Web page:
Massachusetts is looking for judges and Governor's Councillor Joseph C. Ferreira wants to help "good lawyers" apply for the coveted judicial positions.

I spent two informative and entertaining hours at the UMass School of Law in Dartmouth last night. If you want to become a judge or a clerk magistrate, or are even thinking about it for the future, then you should attend one of Joe Ferreira's seminars. The evening was a candid and at times laugh out loud discussion of the process, with recently confirmed local judges and the attorneys who decide who ultimately gets to wear the black robes in our state.

Last night's event was the third one Ferreira has held in his district. His elected district is larger than any Congressional district in the state; he represents five state senate districts stretching from the Rhode Island border down to the Cape and Islands and north to the suburbs of Boston. He is responsible for the busy courts in Brockton, New Bedford, and Fall River to name a few.

He is the former chief of police in the town of Somerset and is a practicing attorney today. The Democrat was elected to the Governor's Council a few years ago and he has made good on his promise to open up the process of becoming a judge to the public. For decades, there has been a perception, real or otherwise, that becoming a judge was a closed-door process controlled by political bosses and open only to the connected.

The former police chief has developed a seminar that most would pay thousands of dollars to attend if it was offered in the private sector by a recruiting firm. Instead, he and his blue ribbon volunteers do it all for free, and they are having fun doing it.

The seminar featured:

Lon Povich, Chief Legal Counsel to the Governor (he is alone is worth seeing - think of a pleasant Larry David)

Sharon Shelfer Casey, Executive Director and Deputy Legal Counsel (her devotion to an honest process and for the people that can meet that standard was clear during the presentation)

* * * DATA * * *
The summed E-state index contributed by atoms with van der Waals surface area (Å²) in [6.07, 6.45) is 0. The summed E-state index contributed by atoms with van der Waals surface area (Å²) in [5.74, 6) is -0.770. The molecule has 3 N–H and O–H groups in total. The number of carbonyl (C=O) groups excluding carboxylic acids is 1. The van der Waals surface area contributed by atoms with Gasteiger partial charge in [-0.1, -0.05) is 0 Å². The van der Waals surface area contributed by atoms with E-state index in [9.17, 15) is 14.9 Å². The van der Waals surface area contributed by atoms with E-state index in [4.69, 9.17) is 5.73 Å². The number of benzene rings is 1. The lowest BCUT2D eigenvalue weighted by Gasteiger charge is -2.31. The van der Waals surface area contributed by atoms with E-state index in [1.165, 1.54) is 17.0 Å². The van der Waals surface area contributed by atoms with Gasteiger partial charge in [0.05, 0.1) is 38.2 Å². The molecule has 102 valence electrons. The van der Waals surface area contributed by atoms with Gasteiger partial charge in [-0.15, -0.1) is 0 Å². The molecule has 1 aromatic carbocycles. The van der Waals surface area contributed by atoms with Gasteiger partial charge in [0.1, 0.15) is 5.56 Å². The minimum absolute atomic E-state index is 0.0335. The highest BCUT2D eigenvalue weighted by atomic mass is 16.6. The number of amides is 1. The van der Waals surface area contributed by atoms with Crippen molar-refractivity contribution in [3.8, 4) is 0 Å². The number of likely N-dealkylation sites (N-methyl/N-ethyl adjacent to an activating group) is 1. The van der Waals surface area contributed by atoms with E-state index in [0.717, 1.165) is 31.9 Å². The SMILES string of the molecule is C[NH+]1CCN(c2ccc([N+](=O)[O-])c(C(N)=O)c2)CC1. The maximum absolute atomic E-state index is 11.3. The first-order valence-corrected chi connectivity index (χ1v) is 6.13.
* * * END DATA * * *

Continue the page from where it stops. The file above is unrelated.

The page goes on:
Attorney Steven P. Sabra and Attorney Francis Jay Lynch III, who are members of the Judicial Nominating Commission and practicing attorneys.

Judge Mark C. Gildea, Associate Justice, Superior Court

Judge Douglas J. Darnbrough, First Justice, New Bedford District Court

Judge Sabine Coyne, Associate Justice, Brockton District Court

Judge Tracie L. Souza, Associate Justice, Juvenile Court

Chris McCarthy/Townsquare Media

The judges were a wonderful addition to the panel because they have been through the process and gave honest testimony about their own experiences. Judge Coyne is a past participant in one of Joe Ferreira's seminars. Judge Souza pointed out to the audience how lucky they were to have this seminar because it wasn't available when she went through the process.

They all discussed the "fastest 20 minutes in your life," but you will have to go to the next seminar to learn about that crucial step along the path to the black robes.

The UMass Law School and Dean John Quinn deserve credit for hosting the event for the second time.

Getting this busy group together for a few hours is a tremendous organizational task and Governor's Councillor Joe Ferreira deserves credit for providing this service to his constituents.

Chris McCarthy is the host of The Chris McCarthy Show on 1420 WBSM New Bedford. He can be heard weekdays from 10 a.m. to noon. Contact him at chris.mccarthy@townsquaremedia.com and follow him on Twitter @Chris_topher_Mc. The opinions expressed in this commentary are solely those of the author.